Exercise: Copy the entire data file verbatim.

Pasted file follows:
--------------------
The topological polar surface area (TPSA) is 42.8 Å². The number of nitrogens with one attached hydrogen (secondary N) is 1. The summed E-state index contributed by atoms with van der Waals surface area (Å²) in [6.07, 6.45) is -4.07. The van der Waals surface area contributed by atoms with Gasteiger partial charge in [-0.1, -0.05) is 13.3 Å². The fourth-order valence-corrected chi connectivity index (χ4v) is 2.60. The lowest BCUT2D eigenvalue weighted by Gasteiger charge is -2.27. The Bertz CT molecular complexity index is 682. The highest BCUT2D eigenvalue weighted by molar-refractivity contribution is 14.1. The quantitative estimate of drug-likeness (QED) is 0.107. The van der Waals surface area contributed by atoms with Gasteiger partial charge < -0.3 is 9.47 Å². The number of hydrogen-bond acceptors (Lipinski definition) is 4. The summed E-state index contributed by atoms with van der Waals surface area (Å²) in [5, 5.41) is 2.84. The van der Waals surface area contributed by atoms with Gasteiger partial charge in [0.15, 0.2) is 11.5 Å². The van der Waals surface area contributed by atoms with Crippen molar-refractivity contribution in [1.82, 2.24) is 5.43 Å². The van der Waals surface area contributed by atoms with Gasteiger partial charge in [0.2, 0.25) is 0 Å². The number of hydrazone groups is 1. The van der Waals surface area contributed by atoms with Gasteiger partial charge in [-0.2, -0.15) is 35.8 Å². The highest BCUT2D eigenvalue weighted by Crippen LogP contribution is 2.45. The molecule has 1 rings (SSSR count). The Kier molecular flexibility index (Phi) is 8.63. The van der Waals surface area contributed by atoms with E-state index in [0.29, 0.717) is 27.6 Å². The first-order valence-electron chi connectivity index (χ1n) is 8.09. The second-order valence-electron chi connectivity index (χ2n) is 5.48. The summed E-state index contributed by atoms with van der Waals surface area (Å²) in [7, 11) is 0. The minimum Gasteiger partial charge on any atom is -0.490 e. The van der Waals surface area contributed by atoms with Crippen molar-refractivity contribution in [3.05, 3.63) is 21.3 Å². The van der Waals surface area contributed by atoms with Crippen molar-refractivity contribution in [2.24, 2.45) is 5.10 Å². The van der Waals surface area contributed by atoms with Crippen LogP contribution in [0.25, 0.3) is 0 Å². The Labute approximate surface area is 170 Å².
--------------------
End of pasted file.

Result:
The topological polar surface area (TPSA) is 42.8 Å². The number of nitrogens with one attached hydrogen (secondary N) is 1. The summed E-state index contributed by atoms with van der Waals surface area (Å²) in [6.07, 6.45) is -4.07. The van der Waals surface area contributed by atoms with Gasteiger partial charge in [-0.1, -0.05) is 13.3 Å². The fourth-order valence-corrected chi connectivity index (χ4v) is 2.60. The lowest BCUT2D eigenvalue weighted by Gasteiger charge is -2.27. The Bertz CT molecular complexity index is 682. The highest BCUT2D eigenvalue weighted by molar-refractivity contribution is 14.1. The quantitative estimate of drug-likeness (QED) is 0.107. The van der Waals surface area contributed by atoms with Gasteiger partial charge < -0.3 is 9.47 Å². The number of hydrogen-bond acceptors (Lipinski definition) is 4. The summed E-state index contributed by atoms with van der Waals surface area (Å²) in [5, 5.41) is 2.84. The van der Waals surface area contributed by atoms with Gasteiger partial charge in [0.15, 0.2) is 11.5 Å². The van der Waals surface area contributed by atoms with Crippen molar-refractivity contribution in [1.82, 2.24) is 5.43 Å². The van der Waals surface area contributed by atoms with Gasteiger partial charge in [0.2, 0.25) is 0 Å². The number of hydrazone groups is 1. The van der Waals surface area contributed by atoms with Gasteiger partial charge in [-0.2, -0.15) is 35.8 Å². The highest BCUT2D eigenvalue weighted by Crippen LogP contribution is 2.45. The molecule has 1 rings (SSSR count). The Kier molecular flexibility index (Phi) is 8.63. The van der Waals surface area contributed by atoms with E-state index in [0.29, 0.717) is 27.6 Å². The first-order valence-electron chi connectivity index (χ1n) is 8.09. The second-order valence-electron chi connectivity index (χ2n) is 5.48. The summed E-state index contributed by atoms with van der Waals surface area (Å²) in [7, 11) is 0. The minimum Gasteiger partial charge on any atom is -0.490 e. The van der Waals surface area contributed by atoms with Crippen molar-refractivity contribution in [3.05, 3.63) is 21.3 Å². The van der Waals surface area contributed by atoms with Crippen molar-refractivity contribution in [2.24, 2.45) is 5.10 Å². The van der Waals surface area contributed by atoms with Crippen LogP contribution in [0.25, 0.3) is 0 Å². The Labute approximate surface area is 170 Å².